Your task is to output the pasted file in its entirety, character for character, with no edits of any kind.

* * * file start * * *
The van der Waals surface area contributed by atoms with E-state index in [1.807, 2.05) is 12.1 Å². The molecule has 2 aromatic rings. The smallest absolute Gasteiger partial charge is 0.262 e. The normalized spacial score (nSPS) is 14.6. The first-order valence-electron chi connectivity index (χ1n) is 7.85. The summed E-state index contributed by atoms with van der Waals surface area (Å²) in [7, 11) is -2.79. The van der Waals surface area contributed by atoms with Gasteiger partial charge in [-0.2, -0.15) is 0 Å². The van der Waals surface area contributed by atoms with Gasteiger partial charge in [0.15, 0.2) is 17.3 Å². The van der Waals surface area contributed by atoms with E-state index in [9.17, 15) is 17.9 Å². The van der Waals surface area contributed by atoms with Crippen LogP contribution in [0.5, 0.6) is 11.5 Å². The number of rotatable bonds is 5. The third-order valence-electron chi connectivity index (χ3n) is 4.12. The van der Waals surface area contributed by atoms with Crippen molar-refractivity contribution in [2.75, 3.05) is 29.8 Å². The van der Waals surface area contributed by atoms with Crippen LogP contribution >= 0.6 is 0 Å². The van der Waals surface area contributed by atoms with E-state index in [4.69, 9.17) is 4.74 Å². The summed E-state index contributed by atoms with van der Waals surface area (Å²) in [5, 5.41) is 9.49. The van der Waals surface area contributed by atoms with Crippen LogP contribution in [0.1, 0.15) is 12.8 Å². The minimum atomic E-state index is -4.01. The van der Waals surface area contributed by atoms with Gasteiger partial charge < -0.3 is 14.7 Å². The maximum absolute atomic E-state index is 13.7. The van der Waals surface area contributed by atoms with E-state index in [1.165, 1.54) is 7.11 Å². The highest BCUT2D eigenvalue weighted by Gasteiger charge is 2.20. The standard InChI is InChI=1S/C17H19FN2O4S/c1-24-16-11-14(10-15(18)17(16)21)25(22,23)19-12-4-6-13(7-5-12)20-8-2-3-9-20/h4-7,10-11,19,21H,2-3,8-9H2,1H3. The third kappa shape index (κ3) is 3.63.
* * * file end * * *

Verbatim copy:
The van der Waals surface area contributed by atoms with E-state index in [1.807, 2.05) is 12.1 Å². The molecule has 2 aromatic rings. The smallest absolute Gasteiger partial charge is 0.262 e. The normalized spacial score (nSPS) is 14.6. The first-order valence-electron chi connectivity index (χ1n) is 7.85. The summed E-state index contributed by atoms with van der Waals surface area (Å²) in [7, 11) is -2.79. The van der Waals surface area contributed by atoms with Gasteiger partial charge in [-0.2, -0.15) is 0 Å². The van der Waals surface area contributed by atoms with Gasteiger partial charge in [0.15, 0.2) is 17.3 Å². The van der Waals surface area contributed by atoms with E-state index in [9.17, 15) is 17.9 Å². The van der Waals surface area contributed by atoms with Crippen LogP contribution in [0.5, 0.6) is 11.5 Å². The number of rotatable bonds is 5. The third-order valence-electron chi connectivity index (χ3n) is 4.12. The van der Waals surface area contributed by atoms with Crippen molar-refractivity contribution in [2.75, 3.05) is 29.8 Å². The van der Waals surface area contributed by atoms with Crippen LogP contribution >= 0.6 is 0 Å². The van der Waals surface area contributed by atoms with E-state index in [4.69, 9.17) is 4.74 Å². The summed E-state index contributed by atoms with van der Waals surface area (Å²) in [5, 5.41) is 9.49. The van der Waals surface area contributed by atoms with Crippen LogP contribution in [0.1, 0.15) is 12.8 Å². The minimum atomic E-state index is -4.01. The van der Waals surface area contributed by atoms with Gasteiger partial charge < -0.3 is 14.7 Å². The maximum absolute atomic E-state index is 13.7. The van der Waals surface area contributed by atoms with E-state index in [1.165, 1.54) is 7.11 Å². The highest BCUT2D eigenvalue weighted by Gasteiger charge is 2.20. The standard InChI is InChI=1S/C17H19FN2O4S/c1-24-16-11-14(10-15(18)17(16)21)25(22,23)19-12-4-6-13(7-5-12)20-8-2-3-9-20/h4-7,10-11,19,21H,2-3,8-9H2,1H3. The third kappa shape index (κ3) is 3.63.